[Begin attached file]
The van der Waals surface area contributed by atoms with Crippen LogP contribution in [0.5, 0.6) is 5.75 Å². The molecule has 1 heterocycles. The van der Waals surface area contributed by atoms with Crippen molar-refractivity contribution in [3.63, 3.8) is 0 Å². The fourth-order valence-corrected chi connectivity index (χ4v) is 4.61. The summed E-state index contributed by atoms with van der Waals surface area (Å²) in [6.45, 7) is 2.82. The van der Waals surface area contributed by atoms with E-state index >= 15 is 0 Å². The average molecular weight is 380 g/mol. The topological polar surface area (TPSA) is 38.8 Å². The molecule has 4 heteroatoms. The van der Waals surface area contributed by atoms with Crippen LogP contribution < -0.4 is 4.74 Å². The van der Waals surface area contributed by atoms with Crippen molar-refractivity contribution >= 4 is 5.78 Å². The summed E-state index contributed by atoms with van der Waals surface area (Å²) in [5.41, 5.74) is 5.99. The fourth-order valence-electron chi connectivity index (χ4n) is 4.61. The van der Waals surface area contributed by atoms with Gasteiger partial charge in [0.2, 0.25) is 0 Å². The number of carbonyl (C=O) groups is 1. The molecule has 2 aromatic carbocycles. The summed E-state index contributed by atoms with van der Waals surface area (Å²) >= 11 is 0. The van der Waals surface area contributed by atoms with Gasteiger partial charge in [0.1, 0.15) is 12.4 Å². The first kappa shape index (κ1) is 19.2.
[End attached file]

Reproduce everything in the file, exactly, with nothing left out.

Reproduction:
The van der Waals surface area contributed by atoms with Crippen LogP contribution in [0.5, 0.6) is 5.75 Å². The molecule has 1 heterocycles. The van der Waals surface area contributed by atoms with Crippen molar-refractivity contribution in [3.63, 3.8) is 0 Å². The fourth-order valence-corrected chi connectivity index (χ4v) is 4.61. The summed E-state index contributed by atoms with van der Waals surface area (Å²) in [6.45, 7) is 2.82. The van der Waals surface area contributed by atoms with E-state index >= 15 is 0 Å². The average molecular weight is 380 g/mol. The topological polar surface area (TPSA) is 38.8 Å². The molecule has 4 heteroatoms. The van der Waals surface area contributed by atoms with Crippen LogP contribution < -0.4 is 4.74 Å². The van der Waals surface area contributed by atoms with Crippen molar-refractivity contribution >= 4 is 5.78 Å². The summed E-state index contributed by atoms with van der Waals surface area (Å²) in [5.41, 5.74) is 5.99. The fourth-order valence-electron chi connectivity index (χ4n) is 4.61. The van der Waals surface area contributed by atoms with Gasteiger partial charge in [0.2, 0.25) is 0 Å². The number of carbonyl (C=O) groups is 1. The molecule has 2 aromatic carbocycles. The summed E-state index contributed by atoms with van der Waals surface area (Å²) >= 11 is 0. The van der Waals surface area contributed by atoms with Gasteiger partial charge in [0.1, 0.15) is 12.4 Å². The first kappa shape index (κ1) is 19.2.